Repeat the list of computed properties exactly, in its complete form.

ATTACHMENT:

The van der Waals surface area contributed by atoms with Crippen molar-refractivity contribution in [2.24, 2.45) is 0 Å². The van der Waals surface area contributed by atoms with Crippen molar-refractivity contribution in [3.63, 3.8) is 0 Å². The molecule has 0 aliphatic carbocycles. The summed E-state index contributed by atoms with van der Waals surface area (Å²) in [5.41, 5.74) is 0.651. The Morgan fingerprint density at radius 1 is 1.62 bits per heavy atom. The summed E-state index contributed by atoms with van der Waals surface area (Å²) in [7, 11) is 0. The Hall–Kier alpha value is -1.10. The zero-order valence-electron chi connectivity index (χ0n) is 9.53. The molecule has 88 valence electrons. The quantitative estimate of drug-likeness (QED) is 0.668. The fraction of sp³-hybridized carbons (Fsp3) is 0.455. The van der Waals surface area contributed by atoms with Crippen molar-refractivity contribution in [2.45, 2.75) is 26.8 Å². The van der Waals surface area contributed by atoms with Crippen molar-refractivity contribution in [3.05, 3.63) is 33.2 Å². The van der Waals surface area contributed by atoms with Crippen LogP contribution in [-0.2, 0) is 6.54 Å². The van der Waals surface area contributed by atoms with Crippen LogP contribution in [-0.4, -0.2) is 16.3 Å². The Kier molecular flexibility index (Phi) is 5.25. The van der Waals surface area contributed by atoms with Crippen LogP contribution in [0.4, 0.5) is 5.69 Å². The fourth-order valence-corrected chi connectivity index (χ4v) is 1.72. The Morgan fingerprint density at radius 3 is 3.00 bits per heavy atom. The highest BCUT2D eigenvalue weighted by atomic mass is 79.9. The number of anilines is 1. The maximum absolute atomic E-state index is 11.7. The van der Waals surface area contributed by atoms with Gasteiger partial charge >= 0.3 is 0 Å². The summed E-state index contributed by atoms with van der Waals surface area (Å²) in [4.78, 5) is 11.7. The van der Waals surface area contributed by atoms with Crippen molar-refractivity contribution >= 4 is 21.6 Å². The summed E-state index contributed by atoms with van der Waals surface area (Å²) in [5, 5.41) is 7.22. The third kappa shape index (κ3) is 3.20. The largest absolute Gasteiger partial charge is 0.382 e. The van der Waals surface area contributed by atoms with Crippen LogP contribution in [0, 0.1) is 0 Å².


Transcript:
The van der Waals surface area contributed by atoms with Crippen molar-refractivity contribution in [2.24, 2.45) is 0 Å². The van der Waals surface area contributed by atoms with Crippen molar-refractivity contribution in [3.63, 3.8) is 0 Å². The molecule has 0 aliphatic carbocycles. The summed E-state index contributed by atoms with van der Waals surface area (Å²) in [5.41, 5.74) is 0.651. The Morgan fingerprint density at radius 1 is 1.62 bits per heavy atom. The summed E-state index contributed by atoms with van der Waals surface area (Å²) in [7, 11) is 0. The Hall–Kier alpha value is -1.10. The zero-order valence-electron chi connectivity index (χ0n) is 9.53. The molecule has 88 valence electrons. The quantitative estimate of drug-likeness (QED) is 0.668. The fraction of sp³-hybridized carbons (Fsp3) is 0.455. The van der Waals surface area contributed by atoms with Crippen molar-refractivity contribution in [2.45, 2.75) is 26.8 Å². The van der Waals surface area contributed by atoms with Crippen molar-refractivity contribution in [3.05, 3.63) is 33.2 Å². The van der Waals surface area contributed by atoms with Crippen LogP contribution in [-0.2, 0) is 6.54 Å². The van der Waals surface area contributed by atoms with Crippen LogP contribution in [-0.4, -0.2) is 16.3 Å². The Kier molecular flexibility index (Phi) is 5.25. The van der Waals surface area contributed by atoms with Crippen LogP contribution in [0.4, 0.5) is 5.69 Å². The fourth-order valence-corrected chi connectivity index (χ4v) is 1.72. The Morgan fingerprint density at radius 3 is 3.00 bits per heavy atom. The highest BCUT2D eigenvalue weighted by atomic mass is 79.9. The number of anilines is 1. The maximum absolute atomic E-state index is 11.7. The van der Waals surface area contributed by atoms with Gasteiger partial charge >= 0.3 is 0 Å². The summed E-state index contributed by atoms with van der Waals surface area (Å²) in [4.78, 5) is 11.7. The van der Waals surface area contributed by atoms with Crippen molar-refractivity contribution >= 4 is 21.6 Å². The summed E-state index contributed by atoms with van der Waals surface area (Å²) in [5, 5.41) is 7.22. The third kappa shape index (κ3) is 3.20. The largest absolute Gasteiger partial charge is 0.382 e. The van der Waals surface area contributed by atoms with Crippen LogP contribution in [0, 0.1) is 0 Å².